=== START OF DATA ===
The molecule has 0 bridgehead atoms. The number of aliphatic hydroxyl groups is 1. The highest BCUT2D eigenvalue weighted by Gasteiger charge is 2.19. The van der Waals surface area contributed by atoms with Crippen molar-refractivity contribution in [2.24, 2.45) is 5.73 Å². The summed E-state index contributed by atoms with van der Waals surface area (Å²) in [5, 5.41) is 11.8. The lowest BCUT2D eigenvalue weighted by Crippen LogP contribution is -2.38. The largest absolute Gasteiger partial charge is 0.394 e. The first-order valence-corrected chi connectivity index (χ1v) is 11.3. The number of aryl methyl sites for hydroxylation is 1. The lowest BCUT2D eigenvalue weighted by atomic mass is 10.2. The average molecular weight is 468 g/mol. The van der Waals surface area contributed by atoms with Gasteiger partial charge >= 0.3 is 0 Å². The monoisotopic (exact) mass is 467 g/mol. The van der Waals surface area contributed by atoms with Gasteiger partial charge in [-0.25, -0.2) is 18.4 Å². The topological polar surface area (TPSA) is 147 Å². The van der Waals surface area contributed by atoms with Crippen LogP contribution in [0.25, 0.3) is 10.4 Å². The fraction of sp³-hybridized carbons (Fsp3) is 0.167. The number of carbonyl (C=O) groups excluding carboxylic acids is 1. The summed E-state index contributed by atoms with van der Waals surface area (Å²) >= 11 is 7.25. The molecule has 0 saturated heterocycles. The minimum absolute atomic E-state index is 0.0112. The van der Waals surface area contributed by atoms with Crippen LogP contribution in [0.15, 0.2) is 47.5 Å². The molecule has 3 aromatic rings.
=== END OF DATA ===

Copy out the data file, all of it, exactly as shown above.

The molecule has 0 bridgehead atoms. The number of aliphatic hydroxyl groups is 1. The highest BCUT2D eigenvalue weighted by Gasteiger charge is 2.19. The van der Waals surface area contributed by atoms with Crippen molar-refractivity contribution in [2.24, 2.45) is 5.73 Å². The summed E-state index contributed by atoms with van der Waals surface area (Å²) in [5, 5.41) is 11.8. The lowest BCUT2D eigenvalue weighted by Crippen LogP contribution is -2.38. The largest absolute Gasteiger partial charge is 0.394 e. The first-order valence-corrected chi connectivity index (χ1v) is 11.3. The number of aryl methyl sites for hydroxylation is 1. The lowest BCUT2D eigenvalue weighted by atomic mass is 10.2. The average molecular weight is 468 g/mol. The van der Waals surface area contributed by atoms with Gasteiger partial charge >= 0.3 is 0 Å². The monoisotopic (exact) mass is 467 g/mol. The van der Waals surface area contributed by atoms with Gasteiger partial charge in [-0.25, -0.2) is 18.4 Å². The topological polar surface area (TPSA) is 147 Å². The van der Waals surface area contributed by atoms with Crippen LogP contribution in [0.25, 0.3) is 10.4 Å². The fraction of sp³-hybridized carbons (Fsp3) is 0.167. The number of carbonyl (C=O) groups excluding carboxylic acids is 1. The summed E-state index contributed by atoms with van der Waals surface area (Å²) >= 11 is 7.25. The molecule has 0 saturated heterocycles. The minimum absolute atomic E-state index is 0.0112. The van der Waals surface area contributed by atoms with Crippen LogP contribution in [0.15, 0.2) is 47.5 Å². The molecule has 3 aromatic rings.